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Ad Celebrity Book List: Marty Orzio

Posted on October 21, 2007 and read 1,309 times

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You’d figure that someone like a high school English teacher would have a number of great books to recommend reading. Imagine the book list of somebody who started as an English teacher and went on to become the head CD of one of Chicago’s most prominent agencies? That’s exactly what we get when we asked Marty Orzio, EVP, CCO of Energy BBDO just what books really move him.


This was tough. To make it easier, and because I was beginning to spend way too much time thinking about books instead of ads, I’ve tightened the criteria. I’ve narrowed my selection down to 10 books that I love which, also, had a profound impact on me. On a different day, I may have picked The Brothers Karamazov, The House of Mirth or something by William Trevor, but I had to stop sometime.

Bleak House and Little Dorrit
by Charles Dickens

These stories are like home. It’s what I intend to read when I retire. I can get lost in Dickens’ stories. His characters have so much dimension that I almost begin to live my life alongside them. Even after some 800 pages, I hate to say goodbye to these people.


Blott on the Landscape- or one of a few other books
by Tom Sharpe

His writing is hilarious. Indecent Exposure, Wilt, The Great Pursuit…hysterical. As far as humor goes, I’ll read P.G. Wodehouse, Ben Elton, Christopher Moore, David Lodge, and so on, yet Sharpe is the most rewarding. Up until I read his books, I had no idea that a writer could be so funny and still be smart.


One Man’s Meat
by E.B.White

Okay, I know that Luke Sullivan cited him as well, but I can’t help it. I even have a collection of his writings, An E.B.White Reader, at the office to keep inspiration at my fingertips. White makes it seem effortless, which is, of course, the beauty of his writing. I remember that same quality in old VW ads, the BMW print that Joe O’Neil wrote, the Porsche ads by Penny Kapousouz and the Chivas ads by Neil French. But if I could write body copy like anyone, it would be E.B. White.


Walden
by Henry David Thoreau

I thought this book was going to be hippy-ish— a story for the poetry-citing, folk-singing dreamers, but what got me was that Thoreau applied his principles in a way that no idealist would have the discipline for. The longest chapter in the book, Economy, outlines Thoreau’s plans for the year by the pond to the most minute detail. The shortest chapter, Spring, is the most poetic. I’ve returned twice to Walden and each time I was convinced that anything can be made possible.


Far from the Madding Crowd
by Thomas Hardy

The details of Wessex, a fictional country created by Hardy, are so rich that I am transported to a world that I could touch, see, smell and hear. I admit that the plot has some qualities of a typical romance. But it’s the story’s realism, the exacting nature of the writing that wins me over, though. Maybe that’s what I love about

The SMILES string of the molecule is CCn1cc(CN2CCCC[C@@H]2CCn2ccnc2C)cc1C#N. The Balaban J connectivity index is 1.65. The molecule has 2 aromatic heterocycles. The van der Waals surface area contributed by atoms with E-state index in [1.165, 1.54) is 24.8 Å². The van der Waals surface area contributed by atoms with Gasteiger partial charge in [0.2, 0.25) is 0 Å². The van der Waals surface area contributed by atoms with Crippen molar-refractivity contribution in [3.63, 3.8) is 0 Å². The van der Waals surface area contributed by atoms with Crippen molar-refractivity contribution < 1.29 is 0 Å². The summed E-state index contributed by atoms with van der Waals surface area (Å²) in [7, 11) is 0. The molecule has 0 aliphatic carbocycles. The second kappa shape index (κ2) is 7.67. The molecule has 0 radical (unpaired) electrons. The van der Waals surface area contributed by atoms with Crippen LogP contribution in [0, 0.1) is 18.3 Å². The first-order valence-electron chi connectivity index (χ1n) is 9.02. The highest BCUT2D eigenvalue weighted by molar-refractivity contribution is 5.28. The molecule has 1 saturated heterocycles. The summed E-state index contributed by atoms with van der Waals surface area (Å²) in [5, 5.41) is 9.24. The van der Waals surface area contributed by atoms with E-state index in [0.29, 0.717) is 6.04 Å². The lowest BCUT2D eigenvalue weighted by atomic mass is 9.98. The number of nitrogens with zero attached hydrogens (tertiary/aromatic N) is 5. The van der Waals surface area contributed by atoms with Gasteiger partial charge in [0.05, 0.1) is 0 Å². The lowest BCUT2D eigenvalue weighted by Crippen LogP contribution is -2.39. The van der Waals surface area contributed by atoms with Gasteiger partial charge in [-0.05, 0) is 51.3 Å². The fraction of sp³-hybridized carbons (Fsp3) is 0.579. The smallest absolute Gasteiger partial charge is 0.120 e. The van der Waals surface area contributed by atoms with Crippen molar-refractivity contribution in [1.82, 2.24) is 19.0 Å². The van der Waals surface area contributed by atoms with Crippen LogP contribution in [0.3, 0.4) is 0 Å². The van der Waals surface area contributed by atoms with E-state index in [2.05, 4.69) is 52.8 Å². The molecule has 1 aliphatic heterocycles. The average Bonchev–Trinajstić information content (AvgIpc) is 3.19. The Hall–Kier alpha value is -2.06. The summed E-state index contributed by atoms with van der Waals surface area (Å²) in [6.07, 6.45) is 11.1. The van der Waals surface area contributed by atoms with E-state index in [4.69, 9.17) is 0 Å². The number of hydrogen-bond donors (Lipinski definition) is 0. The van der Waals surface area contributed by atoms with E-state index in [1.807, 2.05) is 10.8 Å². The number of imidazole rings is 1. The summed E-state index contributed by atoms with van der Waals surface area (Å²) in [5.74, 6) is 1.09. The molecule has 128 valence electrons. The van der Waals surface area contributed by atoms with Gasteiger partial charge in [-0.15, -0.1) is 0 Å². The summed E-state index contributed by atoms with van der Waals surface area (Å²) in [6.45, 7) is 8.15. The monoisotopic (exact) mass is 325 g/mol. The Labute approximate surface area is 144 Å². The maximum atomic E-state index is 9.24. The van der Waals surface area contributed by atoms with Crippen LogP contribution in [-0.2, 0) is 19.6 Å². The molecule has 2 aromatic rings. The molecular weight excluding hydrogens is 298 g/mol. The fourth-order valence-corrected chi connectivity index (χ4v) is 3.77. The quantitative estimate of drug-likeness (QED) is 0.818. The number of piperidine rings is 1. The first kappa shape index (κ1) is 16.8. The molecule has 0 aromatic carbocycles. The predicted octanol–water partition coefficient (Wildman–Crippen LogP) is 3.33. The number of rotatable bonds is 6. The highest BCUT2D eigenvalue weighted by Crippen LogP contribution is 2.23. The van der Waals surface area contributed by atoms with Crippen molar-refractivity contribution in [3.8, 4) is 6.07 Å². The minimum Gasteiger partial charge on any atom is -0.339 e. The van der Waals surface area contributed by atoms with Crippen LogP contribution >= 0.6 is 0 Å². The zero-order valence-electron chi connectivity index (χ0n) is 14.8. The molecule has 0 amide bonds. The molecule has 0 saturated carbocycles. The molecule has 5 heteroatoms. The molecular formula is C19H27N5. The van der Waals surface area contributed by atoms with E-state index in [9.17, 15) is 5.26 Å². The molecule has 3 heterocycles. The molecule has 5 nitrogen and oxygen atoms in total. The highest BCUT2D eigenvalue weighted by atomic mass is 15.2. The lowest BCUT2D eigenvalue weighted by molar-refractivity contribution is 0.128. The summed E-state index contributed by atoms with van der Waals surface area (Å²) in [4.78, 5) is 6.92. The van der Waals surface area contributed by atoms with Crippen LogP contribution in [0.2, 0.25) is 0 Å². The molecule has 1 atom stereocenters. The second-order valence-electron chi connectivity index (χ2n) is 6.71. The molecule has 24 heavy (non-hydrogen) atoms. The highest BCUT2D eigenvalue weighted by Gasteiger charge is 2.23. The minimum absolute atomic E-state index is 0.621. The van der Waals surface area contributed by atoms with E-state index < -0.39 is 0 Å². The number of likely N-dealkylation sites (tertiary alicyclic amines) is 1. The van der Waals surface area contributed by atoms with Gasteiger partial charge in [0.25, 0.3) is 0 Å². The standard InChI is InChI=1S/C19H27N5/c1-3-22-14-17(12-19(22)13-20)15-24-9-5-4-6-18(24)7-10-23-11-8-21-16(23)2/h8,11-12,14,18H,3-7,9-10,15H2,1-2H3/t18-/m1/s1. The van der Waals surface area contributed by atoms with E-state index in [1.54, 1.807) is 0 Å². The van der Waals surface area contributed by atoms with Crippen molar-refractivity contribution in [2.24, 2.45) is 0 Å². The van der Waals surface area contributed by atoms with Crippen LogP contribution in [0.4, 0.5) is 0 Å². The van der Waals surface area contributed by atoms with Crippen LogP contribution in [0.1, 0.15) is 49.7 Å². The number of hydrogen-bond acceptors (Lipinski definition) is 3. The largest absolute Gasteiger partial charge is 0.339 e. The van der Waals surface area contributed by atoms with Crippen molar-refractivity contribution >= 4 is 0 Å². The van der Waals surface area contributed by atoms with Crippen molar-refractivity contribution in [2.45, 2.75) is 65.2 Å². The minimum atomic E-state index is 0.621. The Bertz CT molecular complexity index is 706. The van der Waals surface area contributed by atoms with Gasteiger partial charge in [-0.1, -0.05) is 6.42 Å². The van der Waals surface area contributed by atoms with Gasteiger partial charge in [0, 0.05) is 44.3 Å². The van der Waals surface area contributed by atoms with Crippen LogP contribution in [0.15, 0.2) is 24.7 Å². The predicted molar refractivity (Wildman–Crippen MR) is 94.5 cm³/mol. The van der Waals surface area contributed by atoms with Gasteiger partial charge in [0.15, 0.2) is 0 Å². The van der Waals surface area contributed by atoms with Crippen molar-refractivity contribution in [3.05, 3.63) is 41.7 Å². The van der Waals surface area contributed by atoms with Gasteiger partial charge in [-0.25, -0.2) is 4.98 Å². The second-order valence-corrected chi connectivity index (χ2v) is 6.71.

it— romance wins over cynicism.


Leading Change
by James O’Toole

Fine, it’s a business book, but it helped me in a couple of ways. It helped me separate copywriting from management. And, it enabled me to figure out what kind of Creative Director I wanted to become. O’Toole distinguishes between pushing people and pulling them. It’s not a how-to book. It’s an essay with an idea. How-to books push people. And no one is moved by people who push— not even consumers.


Psychotic Reactions and Carburettor Dung
by Lester Bangs

I own a ton of albums and CDs and Lester Bangs guided those purchases more than any cool kid or any other rock critic. He was a wise-ass, a punk and a passionate lover of the real thing. His writing often tried too hard, often got a bit whacked on metaphors, but… it was F*&%$#n’ rock and roll. He turned me on to Captain Beefheart, The Count Five, Van Morrison’s Astral Weeks, and so on. He made me fanatical about The Clash and made me detest James Taylor.


Harold and the Purple Crayon
by Crockett Johnson

Shouldn’t my love of this book have diminished a bit since childhood? Apparently not. Last year, I purchased the 50th anniversary edition from New York’s Museum of Modern Art. This book is perfect. It’s wonderfully simple. Whatever Harold draws with his purple crayon becomes real. How cool is that? His imagination runs wild. And yet, once he’s drawn something, he makes edits and makes adjustments. So the recklessness leads to stuff that works, which is really cool.


Love in the Time of Cholera
by Gabriel Garcia Marquez

There’s a fable-like quality to this book… a poetry about every aspect of that strange and most powerful of human emotions— love. Whether unrequited, platonic, romantic, jealous or marital, the entire book is imbued with it. You get the impression that the extraordinary is commonplace, which makes for such a wonderful respite from the bulk of books that try to pin down ordinary reality.






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